Government

There is that public option again

Quote from a letter to the editor New York Times:

It would be better simply to extend Medicare to everyone over 55; the additional expenditures would be more than offset by savings in premiums and out-of-pocket costs.

rollingeyesI really wonder how much people understand about health care spending, health insurance and premiums. Although I jest in large measure.

Magically savings in premiums will materialize to offset expanding Medicare to millions of more Americans. Amazing. Exactly how will this be achieved?

Will we simply force health care providers to accept Medicare rates and ignore the consequences? Will we tell patients they will pay more than under Obamacare because they must purchase supplemental coverage plus drug coverage? What will Medicare do to control costs that private carriers don’t do? What will Medicare do to control costs that it doesn’t do now?

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6 replies »

  1. So, Medicare part a costs an estimated average of $411 a month, about $5,000 a year. Medicare part b Costa about $480 a month ( if our premium is 25%), that is $5,800 a year. Medicare part d is &140 a month, average premium assuming we pay 25%, which is $1,700 a year, and a typical supplement is &300 a month or $3,600 a year. That’s $16,000+ a year.

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    • Sorry about the typos. That is $16,000 a year for Medicare plus a supplement, and that is PER PERSON?! Go ahead. Give people ages 55 – 64 access to Medicare, and the Medicare Supplements. Let’s see who enrolls at $16,000+ per year per person. We already subsidize the heck out of people ages 55 – 64 in the public exchanges by limiting the difference in premium to a 3:1 maximum (the premium for a person age 64 cannot be more than three times the premium of a person age 21).

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      • BenefitJack, My sister pays $104 Medicare premium per month = $1248 per year. Her boss pays for her Medicare supplement, $160 per month = $1920 per year. because he is saving $700 per month, since she went on Medicare at age 65 She will be retiring in Feb 2017 and is going to drop the supplement. She went to the doctor once in 2016. Who is paying $16,000??? Are you saying that is what the government pays per person, if so the Medicare tax rate will have to be doubled. .

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  2. The problem with medical care in the U.S. is you do not know what it is going to cost you until you get the bill. My nephew without health insurance had shoulder surgery paid cash, it cost him $6,000. The doctor told him if he had insurance it would be $15,000. ???? why such a big difference? Well the insurance company is not going to pay $15K, they are going to cut it down to $7,500. Still more than the cash price, but the doctor now has a $7,500 write off because the insurance company did not pay the full price. What a system. Medicare for everyone over 55 will work, but premiums and deductibles will go up. We need better price disclosure and cost sharing, then maybe everyone would stop running to doctor with a cold, that they are not going to be able to do anything for anyway.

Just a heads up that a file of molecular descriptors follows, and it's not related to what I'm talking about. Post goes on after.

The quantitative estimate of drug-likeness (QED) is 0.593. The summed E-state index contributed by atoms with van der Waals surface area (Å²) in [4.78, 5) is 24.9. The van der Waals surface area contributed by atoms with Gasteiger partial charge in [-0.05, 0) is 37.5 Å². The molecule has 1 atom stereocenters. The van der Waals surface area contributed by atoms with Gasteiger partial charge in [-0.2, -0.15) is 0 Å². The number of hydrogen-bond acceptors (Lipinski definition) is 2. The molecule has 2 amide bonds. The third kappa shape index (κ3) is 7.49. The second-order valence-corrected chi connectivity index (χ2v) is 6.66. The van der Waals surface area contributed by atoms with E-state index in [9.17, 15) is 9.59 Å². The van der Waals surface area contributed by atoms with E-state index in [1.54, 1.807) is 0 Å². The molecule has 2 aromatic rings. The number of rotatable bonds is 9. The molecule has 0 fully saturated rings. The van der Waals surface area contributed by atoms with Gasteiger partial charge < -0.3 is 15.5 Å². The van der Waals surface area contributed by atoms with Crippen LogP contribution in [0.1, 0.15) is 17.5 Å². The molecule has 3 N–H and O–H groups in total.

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    • Last year I saw a specialist and I asked him how he makes any money. The insurance company paid him $123 or about 1/3 of what he billed. During that office visit, I interacted with 4 other people in that office over 30 minutes. This doesn’t count the billing people, the records people, the IT people, and the janitor, the building up keep, payroll and property taxes. He looked at the billing statement and said he doesn’t know either but his accountant keeps him straight.

      I wonder if he would take a few chickens?

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    • Jeffrey, you are right. Most people don’t have a clue about the true cost of Medicare. The $411 per month for Part A is the monthly premium for those who failed to pay in the payroll taxes (FICA-Med) for 40 quarters. The $480 a month for Part B is the cost to the beneficiary AND the taxpayers, assuming that the taxpayers are paying 3/4ths of the cost of part B from general revenues. The $140 per month for Part D, Rx, is the cost to the benefiticary and the taxpayers, assuming again that the taxpayers are paying 3/4ths of the cost of Part D from general revenues. And, yes, there are Medicare Supplements that cost $160 a month, just not the typical cost of a supplement that fills all the gaps in Parts A, B and D.

      My point is WE ALL ARE PAYING AN AVERAGE OF $16,000 per year (remember averages can be deceiving) for each Medicare beneficiaries.

      Only fools think the true cost of Medicare, the cost to extend the coverage to individuals ages 55 – 64 is equal to the cost beneficiaries pay out of pocket once reaching age 65 – $121/month part B, and an average of $35 per month part D, or $156 per month. Or, if they are not fools, then we are talking about those who believe taxpayers should pay – those are people who want the best coverage YOUR money will buy.

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